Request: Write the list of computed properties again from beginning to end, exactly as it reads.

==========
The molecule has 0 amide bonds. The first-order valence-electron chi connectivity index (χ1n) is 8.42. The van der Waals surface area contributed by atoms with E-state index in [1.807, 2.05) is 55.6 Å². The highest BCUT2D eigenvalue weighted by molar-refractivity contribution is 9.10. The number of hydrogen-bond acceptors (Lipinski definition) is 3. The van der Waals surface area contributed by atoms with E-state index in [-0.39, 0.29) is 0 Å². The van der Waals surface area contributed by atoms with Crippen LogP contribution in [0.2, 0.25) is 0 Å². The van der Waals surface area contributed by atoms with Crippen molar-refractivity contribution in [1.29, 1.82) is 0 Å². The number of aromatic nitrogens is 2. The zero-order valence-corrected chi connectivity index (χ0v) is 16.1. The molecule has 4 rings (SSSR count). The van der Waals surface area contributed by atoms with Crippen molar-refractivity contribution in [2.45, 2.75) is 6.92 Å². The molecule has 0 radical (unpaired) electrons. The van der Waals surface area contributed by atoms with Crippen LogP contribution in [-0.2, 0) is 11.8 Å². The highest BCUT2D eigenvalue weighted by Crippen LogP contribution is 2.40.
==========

The molecule has 0 amide bonds. The first-order valence-electron chi connectivity index (χ1n) is 8.42. The van der Waals surface area contributed by atoms with E-state index in [1.807, 2.05) is 55.6 Å². The highest BCUT2D eigenvalue weighted by molar-refractivity contribution is 9.10. The number of hydrogen-bond acceptors (Lipinski definition) is 3. The van der Waals surface area contributed by atoms with E-state index in [-0.39, 0.29) is 0 Å². The van der Waals surface area contributed by atoms with Crippen LogP contribution in [0.2, 0.25) is 0 Å². The van der Waals surface area contributed by atoms with Crippen molar-refractivity contribution in [1.29, 1.82) is 0 Å². The number of aromatic nitrogens is 2. The zero-order valence-corrected chi connectivity index (χ0v) is 16.1. The molecule has 4 rings (SSSR count). The van der Waals surface area contributed by atoms with Crippen molar-refractivity contribution in [2.45, 2.75) is 6.92 Å². The molecule has 0 radical (unpaired) electrons. The van der Waals surface area contributed by atoms with Crippen LogP contribution in [-0.2, 0) is 11.8 Å². The highest BCUT2D eigenvalue weighted by Crippen LogP contribution is 2.40.